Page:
Using layer masks with Photoshop - Peter Bargh explains how you can use the valuable Layer Mask option of Photoshop to make better colour changes and selections, in this step by step image editing technique.
Last month I explained how to do selective colouring using the History Brush and here's how to do a similar job using the more controllable Layer mask. The photo, taken at Whitby, North Yorkshire, is ideal as the colourful boat in the foreground can be painted back into colour once the pictures is reduced to black & white. Double click on the thumbnail of your photo in the layer palette and click ok in the box that appears.
Now duplicate the layer by dragging the thumbnail of the layer over the small icon that looks like a turning page at the bottom of the layer palette.
Convert this layer to black & white by using the desaturate option; Image> Adjustments>Desaturate (shortcut Ctrl+Shift+U) This will make the image on screen look black & white, but notice that Layer 0 is still in colour.
Then create a layer mask. Layers>Add layer mask and choose reveal all. This creates a small white box next to the duplicated layer thumbnail.
Image the white mask you have added is like a sheet of glass covered with white paint that has been combined with the black & white picture. You can now use the erase tool to remove the paint and reveal the colour from the layer below.
Any areas you remove will appear black on the small thumbnail, as you can see here. If you make a mistake or want to remask you just paint back on with the brush.
Be sure to make sure background colour in tools is set to black for painting in colour & background switched to white to correct mistakes.
For speed I painted all over the boat using a large brush which is fine for the centre area but doesn't allow accurate colouring of the smaller edge details. So once you've done this magnify the image using the zoom tool and select a smaller brush size to paint back the mask as illustrated here.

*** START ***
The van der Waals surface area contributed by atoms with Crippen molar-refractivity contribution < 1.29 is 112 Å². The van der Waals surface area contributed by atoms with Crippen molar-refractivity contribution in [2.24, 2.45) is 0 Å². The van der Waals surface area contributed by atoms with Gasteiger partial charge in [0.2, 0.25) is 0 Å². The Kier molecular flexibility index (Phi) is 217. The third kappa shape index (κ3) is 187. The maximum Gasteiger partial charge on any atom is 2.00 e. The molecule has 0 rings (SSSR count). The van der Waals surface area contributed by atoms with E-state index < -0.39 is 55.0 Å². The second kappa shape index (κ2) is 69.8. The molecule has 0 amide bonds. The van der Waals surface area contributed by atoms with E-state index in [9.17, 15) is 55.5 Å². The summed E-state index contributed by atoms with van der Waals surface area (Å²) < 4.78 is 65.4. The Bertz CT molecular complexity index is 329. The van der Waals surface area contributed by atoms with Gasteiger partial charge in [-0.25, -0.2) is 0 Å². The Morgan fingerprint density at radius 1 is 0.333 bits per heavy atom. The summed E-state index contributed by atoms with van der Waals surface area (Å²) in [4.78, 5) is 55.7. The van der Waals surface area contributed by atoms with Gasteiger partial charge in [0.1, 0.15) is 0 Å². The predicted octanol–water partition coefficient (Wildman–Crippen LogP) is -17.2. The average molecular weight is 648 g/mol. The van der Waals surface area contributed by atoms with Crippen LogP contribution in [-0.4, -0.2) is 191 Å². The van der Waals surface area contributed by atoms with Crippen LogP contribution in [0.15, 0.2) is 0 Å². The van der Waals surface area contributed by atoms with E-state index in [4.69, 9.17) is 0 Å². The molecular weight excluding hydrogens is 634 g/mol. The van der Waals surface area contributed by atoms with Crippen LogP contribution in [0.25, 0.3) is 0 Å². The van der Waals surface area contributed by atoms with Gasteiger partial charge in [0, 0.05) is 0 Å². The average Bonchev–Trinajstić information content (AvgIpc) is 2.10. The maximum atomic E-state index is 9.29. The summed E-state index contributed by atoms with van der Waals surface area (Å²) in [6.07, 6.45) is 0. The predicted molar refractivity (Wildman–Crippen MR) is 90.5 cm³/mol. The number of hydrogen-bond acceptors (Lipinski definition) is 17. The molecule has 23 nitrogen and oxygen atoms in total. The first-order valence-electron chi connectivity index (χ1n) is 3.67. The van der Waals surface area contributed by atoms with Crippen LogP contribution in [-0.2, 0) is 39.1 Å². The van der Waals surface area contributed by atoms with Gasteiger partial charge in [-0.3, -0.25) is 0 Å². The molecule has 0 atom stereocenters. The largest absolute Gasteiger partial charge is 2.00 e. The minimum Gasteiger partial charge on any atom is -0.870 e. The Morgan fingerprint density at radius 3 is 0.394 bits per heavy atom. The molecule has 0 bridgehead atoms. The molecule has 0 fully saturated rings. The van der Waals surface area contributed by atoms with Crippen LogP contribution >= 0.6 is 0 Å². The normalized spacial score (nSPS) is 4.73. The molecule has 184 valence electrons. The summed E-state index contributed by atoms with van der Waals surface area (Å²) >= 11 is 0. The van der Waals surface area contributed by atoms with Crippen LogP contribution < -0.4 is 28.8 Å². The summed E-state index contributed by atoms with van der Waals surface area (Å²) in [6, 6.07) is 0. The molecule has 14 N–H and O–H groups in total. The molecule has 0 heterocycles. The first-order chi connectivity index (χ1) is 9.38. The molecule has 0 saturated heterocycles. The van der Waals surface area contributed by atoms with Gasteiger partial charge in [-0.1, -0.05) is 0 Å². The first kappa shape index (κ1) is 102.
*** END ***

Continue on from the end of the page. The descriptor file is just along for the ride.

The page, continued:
When this is all done you will have a colourful subject framed within a black & white scene. There are several advantages to using the mask technique. which I'll cover briefly below.
Firstly because you have the colour version and mono version as two separtate layers you can adjust the colour of either to change the result. Here I've called up Image>Adjustments>Hue/Saturation and selected Colorize before adjusting the sliders to create a sepia style background. Before you select Colorize remember to click on the black & white icon in your layers palette to select it, so the slicers will change the black & white portion of your image to sepia, etc
And, in this example, I went to the brush title bar options to reduce the opacity of the erasor brush to 70% and painted across the skyline and then to 40% and painted over the rest of the picture. By varying opacity you vary the amount of background colour the mask lets through so the sky is less colourful than the boat, but more than the harbour.
Notice the mask thumbnail now has a black blob where the boat is, a light grey wash where the harbour water is and a darker grey strip where the skyline is.
Another benefit of creating a mask is that you can turn the mask into a selection which will appear around the mask so you can then cut out the object and paste it into a different background. If you save the photo as a PSDand don't flatten the layers this can be done in the future and further corrections can be made to the mask if required.
To create a selection from the mask go to Select>Load selection.
Here's a fun idea using the masked and selected boat. I copied and pasted it into a scenic waterfall. Resized so it looked like a toy boat and added a faint reflection so it looks more natural in the water. I also took advantage of Photoshop CS's new Color Match mode to make the boat look a similar colour match to its surrounds.